The premiere performance of Rachmaninov’s First Symphony took place in St. Petersburg in 1897. It was a dismal failure, in large part due to the shoddy conducting of Alexander Glazunov, who was drunk. The disappointment brought on a severe depression, and for three years Rachmaninov was unable to do any significant composing. Finally in 1900 he went for therapy and hypnosis to Dr. Nikolay Dahl. The result was one of the first well-known successes of modern psychotherapy. In 1901 Rachmaninov was consequently able to return to creative work on his Second Piano Concerto, dedicated to Dahl. Relapses into depression dogged Rachmaninov, however, for the rest of his life. And significantly, all his large instrumental compositions, as well as most of the rest of his oeuvre, are in minor keys.
For nearly two decades Rachmaninov managed to divide his time comfortably among composing, conducting and performing, with composing having priority. But this idyllic life was changed drastically in 1917 by the Russian Revolution which, as a conservative and traditionalist, he viewed with horror. That year, Rachmaninov left the country with his family never to return, eventually settling in the United States. His sources of income having dried up, he became a full-time pianist for the rest of his life, leaving him little time to compose.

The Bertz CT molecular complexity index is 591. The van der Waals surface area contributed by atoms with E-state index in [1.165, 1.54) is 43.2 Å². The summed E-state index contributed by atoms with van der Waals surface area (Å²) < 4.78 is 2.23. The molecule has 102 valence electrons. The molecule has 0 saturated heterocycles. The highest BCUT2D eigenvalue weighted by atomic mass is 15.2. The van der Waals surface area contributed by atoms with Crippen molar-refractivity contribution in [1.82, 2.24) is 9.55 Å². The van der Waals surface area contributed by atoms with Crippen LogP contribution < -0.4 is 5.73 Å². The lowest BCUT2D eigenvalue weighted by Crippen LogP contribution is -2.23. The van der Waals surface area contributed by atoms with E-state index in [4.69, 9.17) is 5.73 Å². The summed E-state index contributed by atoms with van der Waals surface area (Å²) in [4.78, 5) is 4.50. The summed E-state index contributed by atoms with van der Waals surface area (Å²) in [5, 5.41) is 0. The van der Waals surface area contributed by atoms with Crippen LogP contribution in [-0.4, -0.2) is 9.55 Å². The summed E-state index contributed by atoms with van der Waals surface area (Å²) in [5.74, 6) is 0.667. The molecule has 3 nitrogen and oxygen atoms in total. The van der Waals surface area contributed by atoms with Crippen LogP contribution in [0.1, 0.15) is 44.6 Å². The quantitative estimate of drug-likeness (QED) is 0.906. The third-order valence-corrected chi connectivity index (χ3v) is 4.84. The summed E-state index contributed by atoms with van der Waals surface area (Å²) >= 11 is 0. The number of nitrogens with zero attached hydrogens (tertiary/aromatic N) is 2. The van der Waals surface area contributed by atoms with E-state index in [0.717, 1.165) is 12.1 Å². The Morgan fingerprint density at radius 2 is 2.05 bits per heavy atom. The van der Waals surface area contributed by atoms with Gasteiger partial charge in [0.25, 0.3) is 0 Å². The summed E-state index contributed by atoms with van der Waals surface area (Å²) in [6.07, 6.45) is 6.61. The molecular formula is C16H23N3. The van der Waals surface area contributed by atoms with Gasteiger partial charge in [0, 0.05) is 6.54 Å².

One of Rachmaninov’s late works was the Rhapsody on a Theme of Paganini, composed in 1934, a set of variations based on the 24th Caprice from Niccoló Paganini’s Caprices for Violin Solo, Op. 1. This Caprice – itself a set of bravura variations – has also served such diverse composers as Chopin, Liszt, Schumann, Brahms, Schnittke and Lutoslawski.
Rachmaninov played the premiere with the Philadelphia Orchestra in Baltimore under the baton of Leopold Stokowski.
The piece opens with an introduction that hints at the theme to come,
followed by the first variation (which he labeled “precedente”), a skeletal version of the theme itself, using only the first note of each of Paganini’s measures –
Beethoven had used a similar device to open the set of variation in the Finale of the Symphony No. 3 (Eroica), a stunningly novel approach for the time. Only afterwards does Rachmaninoff present the theme in full, following it with 23 more variations and a mischievous two-measure coda. The Variations give the pianist the same kind of virtuosic workout as its model did for showman Paganini.
In the Rhapsody, Rachmaninov reveals an inventiveness – and even an uncharacteristic sense of humor – that rendered it an instant success with audiences and pianists alike. While the Paganini Variations concentrate on virtuosic pyrotechnics, Rachmaninov imbues the little tune with a wide array of eccentric rhythms